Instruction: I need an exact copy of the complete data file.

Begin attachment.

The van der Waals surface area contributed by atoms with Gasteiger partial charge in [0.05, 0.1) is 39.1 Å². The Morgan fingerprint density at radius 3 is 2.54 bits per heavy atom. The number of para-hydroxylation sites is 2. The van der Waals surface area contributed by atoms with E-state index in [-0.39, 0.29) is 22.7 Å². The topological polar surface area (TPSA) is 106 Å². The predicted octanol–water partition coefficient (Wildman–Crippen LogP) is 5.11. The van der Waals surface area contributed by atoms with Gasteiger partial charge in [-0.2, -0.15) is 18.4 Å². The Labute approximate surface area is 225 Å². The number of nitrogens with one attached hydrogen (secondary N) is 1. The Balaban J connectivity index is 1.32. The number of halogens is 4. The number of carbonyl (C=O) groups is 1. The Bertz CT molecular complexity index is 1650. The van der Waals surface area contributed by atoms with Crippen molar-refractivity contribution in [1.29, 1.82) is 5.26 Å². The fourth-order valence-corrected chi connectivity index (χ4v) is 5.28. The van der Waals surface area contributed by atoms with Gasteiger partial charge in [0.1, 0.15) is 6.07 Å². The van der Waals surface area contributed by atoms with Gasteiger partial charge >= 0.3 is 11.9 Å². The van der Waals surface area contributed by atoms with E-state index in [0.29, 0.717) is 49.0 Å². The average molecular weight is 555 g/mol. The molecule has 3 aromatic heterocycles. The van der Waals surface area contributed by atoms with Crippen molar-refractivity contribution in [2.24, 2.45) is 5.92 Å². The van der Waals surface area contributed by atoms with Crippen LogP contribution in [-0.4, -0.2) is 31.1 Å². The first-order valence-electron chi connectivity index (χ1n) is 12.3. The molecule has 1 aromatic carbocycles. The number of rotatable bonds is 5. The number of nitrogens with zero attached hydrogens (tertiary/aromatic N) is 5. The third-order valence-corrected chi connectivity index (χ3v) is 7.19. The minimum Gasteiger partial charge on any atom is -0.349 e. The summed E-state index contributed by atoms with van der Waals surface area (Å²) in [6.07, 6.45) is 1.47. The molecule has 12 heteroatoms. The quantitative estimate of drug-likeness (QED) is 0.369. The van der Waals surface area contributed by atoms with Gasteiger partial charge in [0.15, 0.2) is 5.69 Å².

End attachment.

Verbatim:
The van der Waals surface area contributed by atoms with Gasteiger partial charge in [0.05, 0.1) is 39.1 Å². The Morgan fingerprint density at radius 3 is 2.54 bits per heavy atom. The number of para-hydroxylation sites is 2. The van der Waals surface area contributed by atoms with E-state index in [-0.39, 0.29) is 22.7 Å². The topological polar surface area (TPSA) is 106 Å². The predicted octanol–water partition coefficient (Wildman–Crippen LogP) is 5.11. The van der Waals surface area contributed by atoms with Gasteiger partial charge in [-0.2, -0.15) is 18.4 Å². The Labute approximate surface area is 225 Å². The number of nitrogens with one attached hydrogen (secondary N) is 1. The Balaban J connectivity index is 1.32. The number of halogens is 4. The number of carbonyl (C=O) groups is 1. The Bertz CT molecular complexity index is 1650. The van der Waals surface area contributed by atoms with Crippen molar-refractivity contribution in [1.29, 1.82) is 5.26 Å². The fourth-order valence-corrected chi connectivity index (χ4v) is 5.28. The van der Waals surface area contributed by atoms with Gasteiger partial charge in [0.1, 0.15) is 6.07 Å². The van der Waals surface area contributed by atoms with Gasteiger partial charge >= 0.3 is 11.9 Å². The van der Waals surface area contributed by atoms with E-state index in [0.29, 0.717) is 49.0 Å². The average molecular weight is 555 g/mol. The molecule has 3 aromatic heterocycles. The van der Waals surface area contributed by atoms with Crippen molar-refractivity contribution in [2.24, 2.45) is 5.92 Å². The van der Waals surface area contributed by atoms with Crippen LogP contribution in [-0.4, -0.2) is 31.1 Å². The first-order valence-electron chi connectivity index (χ1n) is 12.3. The molecule has 1 aromatic carbocycles. The number of rotatable bonds is 5. The number of nitrogens with zero attached hydrogens (tertiary/aromatic N) is 5. The third-order valence-corrected chi connectivity index (χ3v) is 7.19. The minimum Gasteiger partial charge on any atom is -0.349 e. The summed E-state index contributed by atoms with van der Waals surface area (Å²) in [6.07, 6.45) is 1.47. The molecule has 12 heteroatoms. The quantitative estimate of drug-likeness (QED) is 0.369. The van der Waals surface area contributed by atoms with Gasteiger partial charge in [0.15, 0.2) is 5.69 Å².